What Is Post-Secondary Education?
Your education is a journey to prepare you for the life you want to lead, and there are many possible paths to explore after graduating high school. Post secondary education opportunities can allow you to dive deeper into your interests and discover your true passions. Many post secondary education programs offer more hands on learning experiences that provide clarity about what you want to do with your life.
In this post, we outline the most common post-secondary education options available after high school. But first things first: What exactly is post-secondary education?
Post Secondary Education: Meaning and Definition
As one might expect, post-secondary education comes after secondary education (also known as high school, which is the final phase of basic education). Post-secondary education is also known as third-level education, higher education, or tertiary education, and is an optional educational path for those who have completed their high-school or GED requirements. The goal of a post-secondary education program is to further train students in specialized skills, preparing them for more-advanced career and life opportunities.
Post-secondary education programs generally (but not always) culminate in a degree or other form of certification, verifying that the student has completed all associated requirements and is ready to graduate from the program. Post-high school education options that do not award degrees are usually called continuing education, and may include workshops, seminars, and other supplemental opportunities. That said, both of the terms “continuing education” and “post-secondary education” may also be used to describe any form of education available after secondary education.
Types of Post Secondary Options
While for many, “post-secondary education” is synonymous with college, the truth is that high school graduates have a number of different options to choose from for structured learning after high school. Consider these different types of post-secondary education programs:
Vocational schools (also called trade schools or technical schools) offer specialized education designed to prepare students for specific lines of work. Compared to a college education, which is usually more academic-focused, vocational programs tend to be more hands-on, experience oriented, and tailored towards practical career knowledge. Additionally, by eliminating many of the general-education and liberal-arts requirements found in colleges, vocational schools may offer a more direct route into the job market. This is the result of job-specific training opportunities and shorter completion times.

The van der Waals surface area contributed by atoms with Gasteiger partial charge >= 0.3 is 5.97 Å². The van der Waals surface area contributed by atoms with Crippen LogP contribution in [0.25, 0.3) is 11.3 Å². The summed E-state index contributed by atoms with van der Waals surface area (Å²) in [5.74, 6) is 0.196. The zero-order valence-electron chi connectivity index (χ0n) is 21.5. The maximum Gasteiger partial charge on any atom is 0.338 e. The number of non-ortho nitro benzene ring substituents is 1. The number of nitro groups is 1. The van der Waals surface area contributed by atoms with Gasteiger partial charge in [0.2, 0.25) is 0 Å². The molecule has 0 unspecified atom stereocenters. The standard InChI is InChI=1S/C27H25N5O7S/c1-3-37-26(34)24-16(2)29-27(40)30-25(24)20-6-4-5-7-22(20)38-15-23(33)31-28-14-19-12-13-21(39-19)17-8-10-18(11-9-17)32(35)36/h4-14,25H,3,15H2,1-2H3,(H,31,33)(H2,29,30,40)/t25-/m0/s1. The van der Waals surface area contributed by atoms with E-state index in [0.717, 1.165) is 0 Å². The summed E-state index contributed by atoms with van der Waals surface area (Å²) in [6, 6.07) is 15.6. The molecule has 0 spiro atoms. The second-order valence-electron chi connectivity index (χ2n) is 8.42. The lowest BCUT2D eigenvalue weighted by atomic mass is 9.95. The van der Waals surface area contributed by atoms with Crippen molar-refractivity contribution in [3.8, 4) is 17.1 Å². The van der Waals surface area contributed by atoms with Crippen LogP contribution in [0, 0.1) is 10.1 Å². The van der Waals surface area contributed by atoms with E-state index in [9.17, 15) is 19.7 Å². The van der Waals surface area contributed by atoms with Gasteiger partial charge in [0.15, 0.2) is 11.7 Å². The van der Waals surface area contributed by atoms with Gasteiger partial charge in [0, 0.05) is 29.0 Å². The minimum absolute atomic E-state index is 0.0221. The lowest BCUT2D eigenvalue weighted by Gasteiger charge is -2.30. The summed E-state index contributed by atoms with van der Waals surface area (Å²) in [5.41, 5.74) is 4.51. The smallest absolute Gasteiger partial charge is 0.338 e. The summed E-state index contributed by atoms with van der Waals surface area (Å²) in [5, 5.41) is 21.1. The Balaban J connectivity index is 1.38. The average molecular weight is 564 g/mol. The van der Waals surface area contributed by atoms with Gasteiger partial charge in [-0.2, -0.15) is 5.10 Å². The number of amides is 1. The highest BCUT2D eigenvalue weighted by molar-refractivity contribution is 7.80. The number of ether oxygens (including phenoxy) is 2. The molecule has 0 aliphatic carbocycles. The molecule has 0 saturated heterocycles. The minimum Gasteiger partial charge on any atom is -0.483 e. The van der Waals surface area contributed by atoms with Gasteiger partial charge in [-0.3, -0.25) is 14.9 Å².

Vocational schools typically funnel students directly into careers in skilled trades. Examples of vocational courses include: healthcare and home caregiving, plumbing, electrical services, hairstyling, carpentry, computer network management, paralegal studies, massage therapy, and more.
Community colleges are shorter-duration alternatives to the traditional four-year university experience. Most community colleges allow students to earn an associate degree over the course of two years, focusing primarily on the general-education classes required by accredited universities. They sometimes also offer non-degree certification and vocational training.
Most community colleges are open admission, meaning that the admission process is non exclusive, and not dependent on any academic factors other than a high school diploma or equivalent certification. After earning their associate degree through the community college, students may either enter the job market with increased training and certification, or choose to transfer to a four-year college or university to pursue a specific major and earn a bachelor’s degree.
Colleges and Universities